My sci-fi curiosity was soon extinguised

I happened to be walking through the sunny streets of Toulouse when I saw what appeared to be star troopers from the 34th century.

Not one to believe in too much science fiction, I never liked ET, I realised that these shiny-helmeted men in uniform were not invaders from the future but firemen.

Following the smell of acrid smoke I discovered a blaze had broken out in a small hotel.

I asked the man in charge, his hat was a slightly different shiny colour, what was going on. He rolled his eyes and sighed, an action I suspect he uses when confronted by nosey English people.

“It is a fire in a hotel room. It’s not serious.” was his withering reply.


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I don’t know about you but it has been the thick end of 20 years since I had French lessons.

Back then I rather enjoyed learning about grammar and French things. Today my French lessons are totally taught in French - immersion it’s called, a bit like a tank - and I have to really listen to keep up.

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This week we all had to give a presentation on our favourite sport. Obviously, as regular readers will know, this presented somewhat of a challenge, not because I don’t enjoy the sound of my own voice but because I am no sportsman and never will be. In the end I had to confide my worries to Lucie - our teacher who had just bought an apartment inTtoulouse and enjoys DIY.

Lucie said, in French of course: “You have no favourite sport at all James? Not even rugby?”

Rugby is hugely popular here in Toulouse and I suspect I reminded her of Johnny Wilkinson who also, I think, lives in France.

“No” I replied, “I like the odd game of Cluedo and have been known to go to Newmarket races of an evening.”

To be honest I briefly thought about telling the class about my snow hike in the Pyrenees but how long can you go on about having a hot chocolate and a crepe in a cafe 2,000 feet up?

Anyway, Lucie looked ablank before telling me to talk about something that interests me.

I told her I was built for comfort not speed and talked about wine.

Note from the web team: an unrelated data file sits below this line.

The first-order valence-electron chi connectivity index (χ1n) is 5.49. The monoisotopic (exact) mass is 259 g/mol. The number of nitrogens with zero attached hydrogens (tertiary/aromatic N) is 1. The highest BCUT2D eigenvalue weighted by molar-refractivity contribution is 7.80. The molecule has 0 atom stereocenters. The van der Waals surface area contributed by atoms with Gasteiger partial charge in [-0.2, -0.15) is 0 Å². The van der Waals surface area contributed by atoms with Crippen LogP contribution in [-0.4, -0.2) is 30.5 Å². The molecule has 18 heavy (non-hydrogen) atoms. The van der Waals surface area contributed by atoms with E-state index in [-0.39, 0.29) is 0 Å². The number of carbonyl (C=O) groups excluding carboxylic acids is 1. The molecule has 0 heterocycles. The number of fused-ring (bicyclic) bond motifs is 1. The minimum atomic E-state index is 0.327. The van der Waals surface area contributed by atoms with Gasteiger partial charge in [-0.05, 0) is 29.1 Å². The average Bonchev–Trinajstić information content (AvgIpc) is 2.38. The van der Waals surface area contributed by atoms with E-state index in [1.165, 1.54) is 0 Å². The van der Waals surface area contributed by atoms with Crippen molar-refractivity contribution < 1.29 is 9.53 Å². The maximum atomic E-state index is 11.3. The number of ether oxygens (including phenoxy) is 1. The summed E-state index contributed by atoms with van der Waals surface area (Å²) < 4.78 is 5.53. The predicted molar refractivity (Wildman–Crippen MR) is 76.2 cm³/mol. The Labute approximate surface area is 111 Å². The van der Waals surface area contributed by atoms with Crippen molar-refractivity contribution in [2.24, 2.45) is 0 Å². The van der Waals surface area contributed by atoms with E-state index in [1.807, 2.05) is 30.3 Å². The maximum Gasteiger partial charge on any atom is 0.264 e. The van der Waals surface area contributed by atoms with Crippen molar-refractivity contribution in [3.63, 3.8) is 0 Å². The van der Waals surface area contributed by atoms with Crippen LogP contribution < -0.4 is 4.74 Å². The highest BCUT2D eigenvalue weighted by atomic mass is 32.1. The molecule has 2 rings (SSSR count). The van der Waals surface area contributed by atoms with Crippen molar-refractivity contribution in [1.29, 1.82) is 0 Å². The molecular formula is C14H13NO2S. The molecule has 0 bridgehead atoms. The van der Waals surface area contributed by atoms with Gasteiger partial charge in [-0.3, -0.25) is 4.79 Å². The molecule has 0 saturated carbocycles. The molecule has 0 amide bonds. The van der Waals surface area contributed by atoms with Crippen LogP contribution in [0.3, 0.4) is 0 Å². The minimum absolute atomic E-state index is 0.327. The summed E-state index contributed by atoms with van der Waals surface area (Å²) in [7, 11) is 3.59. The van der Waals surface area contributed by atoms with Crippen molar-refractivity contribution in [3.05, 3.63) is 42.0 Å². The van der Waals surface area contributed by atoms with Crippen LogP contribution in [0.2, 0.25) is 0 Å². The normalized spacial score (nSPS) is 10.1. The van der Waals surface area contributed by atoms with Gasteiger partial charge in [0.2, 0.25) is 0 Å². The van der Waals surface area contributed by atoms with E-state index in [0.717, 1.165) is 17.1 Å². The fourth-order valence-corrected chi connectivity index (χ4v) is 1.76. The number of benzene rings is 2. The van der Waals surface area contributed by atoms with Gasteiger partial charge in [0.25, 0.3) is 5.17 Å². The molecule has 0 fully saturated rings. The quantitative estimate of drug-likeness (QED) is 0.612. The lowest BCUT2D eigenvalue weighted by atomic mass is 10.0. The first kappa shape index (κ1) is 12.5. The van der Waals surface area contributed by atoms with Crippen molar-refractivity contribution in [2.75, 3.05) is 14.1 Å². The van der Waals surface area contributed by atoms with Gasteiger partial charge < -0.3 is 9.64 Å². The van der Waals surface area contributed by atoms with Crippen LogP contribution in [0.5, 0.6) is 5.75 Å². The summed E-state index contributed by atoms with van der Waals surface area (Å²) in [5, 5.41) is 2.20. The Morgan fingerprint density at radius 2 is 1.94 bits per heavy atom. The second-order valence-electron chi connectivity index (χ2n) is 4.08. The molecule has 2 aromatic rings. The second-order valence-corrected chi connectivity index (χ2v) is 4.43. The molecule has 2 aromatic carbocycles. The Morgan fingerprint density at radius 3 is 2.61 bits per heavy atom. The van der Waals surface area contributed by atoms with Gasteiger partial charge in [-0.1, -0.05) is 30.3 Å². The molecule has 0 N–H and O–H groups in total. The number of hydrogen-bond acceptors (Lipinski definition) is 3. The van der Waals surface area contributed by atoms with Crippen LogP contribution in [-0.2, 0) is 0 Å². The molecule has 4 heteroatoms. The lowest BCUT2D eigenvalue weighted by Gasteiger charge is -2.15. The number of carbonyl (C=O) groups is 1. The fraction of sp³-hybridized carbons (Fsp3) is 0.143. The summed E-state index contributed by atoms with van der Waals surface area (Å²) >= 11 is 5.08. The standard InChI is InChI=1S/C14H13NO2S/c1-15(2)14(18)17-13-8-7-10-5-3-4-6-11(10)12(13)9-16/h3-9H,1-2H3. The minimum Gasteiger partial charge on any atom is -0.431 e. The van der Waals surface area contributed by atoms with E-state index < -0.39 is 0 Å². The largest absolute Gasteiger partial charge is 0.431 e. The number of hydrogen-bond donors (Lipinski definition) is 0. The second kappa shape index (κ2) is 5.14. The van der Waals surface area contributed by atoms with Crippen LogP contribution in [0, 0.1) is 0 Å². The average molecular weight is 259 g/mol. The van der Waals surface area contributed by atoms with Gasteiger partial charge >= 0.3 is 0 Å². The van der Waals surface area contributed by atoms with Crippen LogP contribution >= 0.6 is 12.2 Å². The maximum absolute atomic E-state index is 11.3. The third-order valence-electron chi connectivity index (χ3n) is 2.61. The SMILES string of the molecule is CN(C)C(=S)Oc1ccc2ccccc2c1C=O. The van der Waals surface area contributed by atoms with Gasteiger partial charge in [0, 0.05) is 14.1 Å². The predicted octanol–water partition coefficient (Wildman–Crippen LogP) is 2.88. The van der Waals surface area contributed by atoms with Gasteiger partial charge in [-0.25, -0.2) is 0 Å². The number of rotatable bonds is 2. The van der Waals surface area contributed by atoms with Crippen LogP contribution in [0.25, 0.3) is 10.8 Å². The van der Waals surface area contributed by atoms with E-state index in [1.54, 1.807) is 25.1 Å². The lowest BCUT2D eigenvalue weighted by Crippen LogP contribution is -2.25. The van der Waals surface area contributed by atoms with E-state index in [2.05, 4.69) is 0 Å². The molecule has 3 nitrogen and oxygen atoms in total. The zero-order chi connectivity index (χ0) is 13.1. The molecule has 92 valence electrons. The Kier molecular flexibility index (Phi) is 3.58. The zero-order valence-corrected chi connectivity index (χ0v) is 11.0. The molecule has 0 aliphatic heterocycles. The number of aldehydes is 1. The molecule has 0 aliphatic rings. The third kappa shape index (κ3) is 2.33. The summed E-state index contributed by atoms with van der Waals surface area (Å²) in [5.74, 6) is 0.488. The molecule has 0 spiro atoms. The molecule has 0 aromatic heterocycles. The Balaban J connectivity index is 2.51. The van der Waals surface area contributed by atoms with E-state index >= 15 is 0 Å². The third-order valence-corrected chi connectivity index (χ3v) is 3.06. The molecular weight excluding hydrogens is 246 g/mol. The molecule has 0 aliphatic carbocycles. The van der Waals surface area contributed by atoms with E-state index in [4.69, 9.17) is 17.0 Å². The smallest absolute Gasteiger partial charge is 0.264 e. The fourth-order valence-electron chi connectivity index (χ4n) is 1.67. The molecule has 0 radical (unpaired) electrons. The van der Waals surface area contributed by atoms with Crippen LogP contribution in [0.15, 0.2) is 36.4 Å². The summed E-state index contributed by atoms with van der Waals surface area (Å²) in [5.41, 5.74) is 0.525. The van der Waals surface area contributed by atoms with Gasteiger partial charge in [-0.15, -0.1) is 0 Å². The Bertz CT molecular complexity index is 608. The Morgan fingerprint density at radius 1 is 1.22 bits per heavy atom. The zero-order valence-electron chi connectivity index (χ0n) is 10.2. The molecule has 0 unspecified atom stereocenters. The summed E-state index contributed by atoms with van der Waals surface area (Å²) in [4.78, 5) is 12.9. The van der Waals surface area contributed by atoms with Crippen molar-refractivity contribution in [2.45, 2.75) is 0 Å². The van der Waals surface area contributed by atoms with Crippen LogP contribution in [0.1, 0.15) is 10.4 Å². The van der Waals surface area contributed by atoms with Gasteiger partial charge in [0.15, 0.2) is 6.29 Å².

After our discussion we moved on to slang or “argot” as it is called here.

Now this isn’t of the cockney rhyming variety, I think that must be a peculiarly English thing, but argot is just wierd words that you hear everyone under 30 speaking.

So far I have learnt how to say “It’s frightfully cold isnt it?”in a more forceful manner and “I am stuffed” as in after a turkey dinner.

Here’s a few more words that might come in handy if you ever want to converse with a French teenager.

Fric - money - we all need it

Flic - policeman - though probably not to his face.

Chias pas - this is a contraction of Je ne sais pas which means I don’t know.

Mec - bloke

Minette - bird - as in woman

Pote - friend or chum

Crev� - very tired - but a but vulgar

Bouquin - book - like what you read

Armed with a few new words of the type you don’t get taught at school and despite my English accent, I’m fitting in on the street, innit.

Next week Lucie tells me we’re moving away from sport and taking a closer look at body parts - should prove interesting.

The mystery of the wig shop not far from my Toulousain appartment with street views (immediate) and ceilings (high) deepens.

The other evening I happened to be passing my local syrup shop, which by day is perfercetly respectable toupee-wise but at night becomes a lively bar which seems to serve exclusively the Senegalese community, when I decided to have a look inside.

Surrounded by packets of hair extenstions and strange foods is a fridge full of lager.

A nearby resident tells me it is not allowed but this is France and what can you do but shrug.

She said: “The wig shop has no licence. Its not allowed but the police are never around, there’s no one to stop them making noise on the street.” shrug.

Always keen to explore I found myself in Toulouse’s town hall the other day having a poke about.

There’s great big rooms and it’s all very elegant. I also learnt that the Duc De Montmorency was executed in the town hall’s courtyard in 1632. He was related to the King but I think he got on the wrong side of Cardinal Richelieu and that was that.

[panel - spring pictures]

As regular readers will know I haven’t been back to the United Kingdom of Great Britain and Northern Ireland since March. My next visit to Suffolk, the county of my birth, is not until July.

This means, dear readers, that I will have missed an English Spring. This is something that has caused me some distress. It’s all very well upstickking to the south of France where things are lovely but there’s nowhere like England in the Spring is there? You just can’t beat it.

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